The number of piglets weaned per sow is an economically important trait for pig producers. Most breeding programs include number of piglets born, or number born alive, to improve litter size at weaning. There are, however, unfavourable relationships between litter size at birth and survival during the pre-weaning period. To avoid an increasing problem with high pre-weaning mortality, we need to balance the selection for litter size at birth by also selecting for a trait that describes the sow’s ability to take care of her litter. Piglet survival rate in itself has a low heritability. Genetic studies on survival from birth to weaning show estimated heritabilities averaging 0.05 (Rothschild and Bidanel, 1998). It is desirable to find a trait that is related to piglet survival, but less influenced by environmental variation. The most common causes of post-natal death in piglets are crushing by the sow and starvation. Both these causes of death are highly related to the behaviour of the sow. Earlier reports indicate that sows showing a strong response to the sound of a piglet distress call display less risky behaviour around their piglets early postpartum (Wechsler and Hegglin, 1997; Thodberg et al., 2002), and have fewer crushed piglets (Wechsler and Hegglin, 1997)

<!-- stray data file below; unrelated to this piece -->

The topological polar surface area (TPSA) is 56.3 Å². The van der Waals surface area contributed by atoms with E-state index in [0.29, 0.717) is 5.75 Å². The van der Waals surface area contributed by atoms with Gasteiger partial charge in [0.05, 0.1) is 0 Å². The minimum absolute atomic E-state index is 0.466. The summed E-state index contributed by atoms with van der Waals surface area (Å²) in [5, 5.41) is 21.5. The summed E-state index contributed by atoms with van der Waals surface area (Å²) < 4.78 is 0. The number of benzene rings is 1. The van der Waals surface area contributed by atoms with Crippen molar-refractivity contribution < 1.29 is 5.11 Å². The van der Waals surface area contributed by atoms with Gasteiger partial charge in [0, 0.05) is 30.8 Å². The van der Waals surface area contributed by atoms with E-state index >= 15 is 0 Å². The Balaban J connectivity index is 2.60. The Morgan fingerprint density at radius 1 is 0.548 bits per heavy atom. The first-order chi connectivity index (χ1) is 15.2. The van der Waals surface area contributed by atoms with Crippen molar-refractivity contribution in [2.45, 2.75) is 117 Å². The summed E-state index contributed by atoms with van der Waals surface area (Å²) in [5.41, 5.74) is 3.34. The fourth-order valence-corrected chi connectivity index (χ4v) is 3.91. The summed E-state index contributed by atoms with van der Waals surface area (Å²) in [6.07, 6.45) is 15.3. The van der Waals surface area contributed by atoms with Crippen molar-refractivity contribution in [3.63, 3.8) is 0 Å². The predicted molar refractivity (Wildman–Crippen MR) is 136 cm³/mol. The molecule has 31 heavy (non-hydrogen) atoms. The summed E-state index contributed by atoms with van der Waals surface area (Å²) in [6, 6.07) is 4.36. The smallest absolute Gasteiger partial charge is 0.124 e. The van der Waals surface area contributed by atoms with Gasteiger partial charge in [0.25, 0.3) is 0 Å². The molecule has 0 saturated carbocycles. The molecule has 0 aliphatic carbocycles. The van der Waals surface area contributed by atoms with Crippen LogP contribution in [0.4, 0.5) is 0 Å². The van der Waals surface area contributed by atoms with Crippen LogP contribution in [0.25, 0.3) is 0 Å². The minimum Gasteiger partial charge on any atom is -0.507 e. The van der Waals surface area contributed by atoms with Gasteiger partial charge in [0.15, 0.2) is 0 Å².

K. Grandinson, L. Rydhmer, E. Strandberg, K. Thodberg

Proceedings of the World Congress on Genetics Applied to Livestock Production, Volume 2002. Session 14, , 14.11, 2002
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